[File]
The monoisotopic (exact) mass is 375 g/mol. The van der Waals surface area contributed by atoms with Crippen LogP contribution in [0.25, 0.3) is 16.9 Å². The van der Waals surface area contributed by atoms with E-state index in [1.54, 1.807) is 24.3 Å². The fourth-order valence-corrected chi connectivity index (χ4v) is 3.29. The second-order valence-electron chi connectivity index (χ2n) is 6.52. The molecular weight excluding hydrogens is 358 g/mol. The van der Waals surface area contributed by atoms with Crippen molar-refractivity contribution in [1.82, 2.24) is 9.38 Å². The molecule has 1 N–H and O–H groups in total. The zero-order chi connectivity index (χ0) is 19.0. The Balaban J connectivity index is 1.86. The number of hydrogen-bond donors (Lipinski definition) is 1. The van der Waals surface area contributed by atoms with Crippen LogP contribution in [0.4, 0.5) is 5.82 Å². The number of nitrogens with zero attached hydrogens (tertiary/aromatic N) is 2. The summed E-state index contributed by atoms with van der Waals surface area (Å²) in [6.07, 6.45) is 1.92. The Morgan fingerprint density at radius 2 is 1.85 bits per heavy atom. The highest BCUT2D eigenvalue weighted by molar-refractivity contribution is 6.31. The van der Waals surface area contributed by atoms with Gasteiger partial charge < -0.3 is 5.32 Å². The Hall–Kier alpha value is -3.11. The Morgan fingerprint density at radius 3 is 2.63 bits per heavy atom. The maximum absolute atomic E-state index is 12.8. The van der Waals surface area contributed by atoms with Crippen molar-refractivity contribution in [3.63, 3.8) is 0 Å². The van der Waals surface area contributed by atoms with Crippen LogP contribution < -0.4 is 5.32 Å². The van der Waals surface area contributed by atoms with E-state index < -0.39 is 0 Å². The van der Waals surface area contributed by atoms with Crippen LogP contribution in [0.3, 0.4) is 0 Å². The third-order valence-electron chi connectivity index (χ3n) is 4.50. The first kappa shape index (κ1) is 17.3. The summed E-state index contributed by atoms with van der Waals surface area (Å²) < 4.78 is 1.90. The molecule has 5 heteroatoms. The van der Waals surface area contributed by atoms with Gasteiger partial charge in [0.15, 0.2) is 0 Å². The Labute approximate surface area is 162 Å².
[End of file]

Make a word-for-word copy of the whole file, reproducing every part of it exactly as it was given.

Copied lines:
The monoisotopic (exact) mass is 375 g/mol. The van der Waals surface area contributed by atoms with Crippen LogP contribution in [0.25, 0.3) is 16.9 Å². The van der Waals surface area contributed by atoms with E-state index in [1.54, 1.807) is 24.3 Å². The fourth-order valence-corrected chi connectivity index (χ4v) is 3.29. The second-order valence-electron chi connectivity index (χ2n) is 6.52. The molecular weight excluding hydrogens is 358 g/mol. The van der Waals surface area contributed by atoms with Crippen molar-refractivity contribution in [1.82, 2.24) is 9.38 Å². The molecule has 1 N–H and O–H groups in total. The zero-order chi connectivity index (χ0) is 19.0. The Balaban J connectivity index is 1.86. The number of hydrogen-bond donors (Lipinski definition) is 1. The van der Waals surface area contributed by atoms with Crippen LogP contribution in [0.4, 0.5) is 5.82 Å². The number of nitrogens with zero attached hydrogens (tertiary/aromatic N) is 2. The summed E-state index contributed by atoms with van der Waals surface area (Å²) in [6.07, 6.45) is 1.92. The Morgan fingerprint density at radius 2 is 1.85 bits per heavy atom. The highest BCUT2D eigenvalue weighted by molar-refractivity contribution is 6.31. The van der Waals surface area contributed by atoms with Gasteiger partial charge < -0.3 is 5.32 Å². The Hall–Kier alpha value is -3.11. The Morgan fingerprint density at radius 3 is 2.63 bits per heavy atom. The maximum absolute atomic E-state index is 12.8. The van der Waals surface area contributed by atoms with Crippen molar-refractivity contribution in [3.63, 3.8) is 0 Å². The van der Waals surface area contributed by atoms with Crippen LogP contribution < -0.4 is 5.32 Å². The van der Waals surface area contributed by atoms with E-state index < -0.39 is 0 Å². The van der Waals surface area contributed by atoms with Crippen LogP contribution in [0.3, 0.4) is 0 Å². The third-order valence-electron chi connectivity index (χ3n) is 4.50. The first kappa shape index (κ1) is 17.3. The summed E-state index contributed by atoms with van der Waals surface area (Å²) < 4.78 is 1.90. The molecule has 5 heteroatoms. The van der Waals surface area contributed by atoms with Gasteiger partial charge in [0.15, 0.2) is 0 Å². The Labute approximate surface area is 162 Å².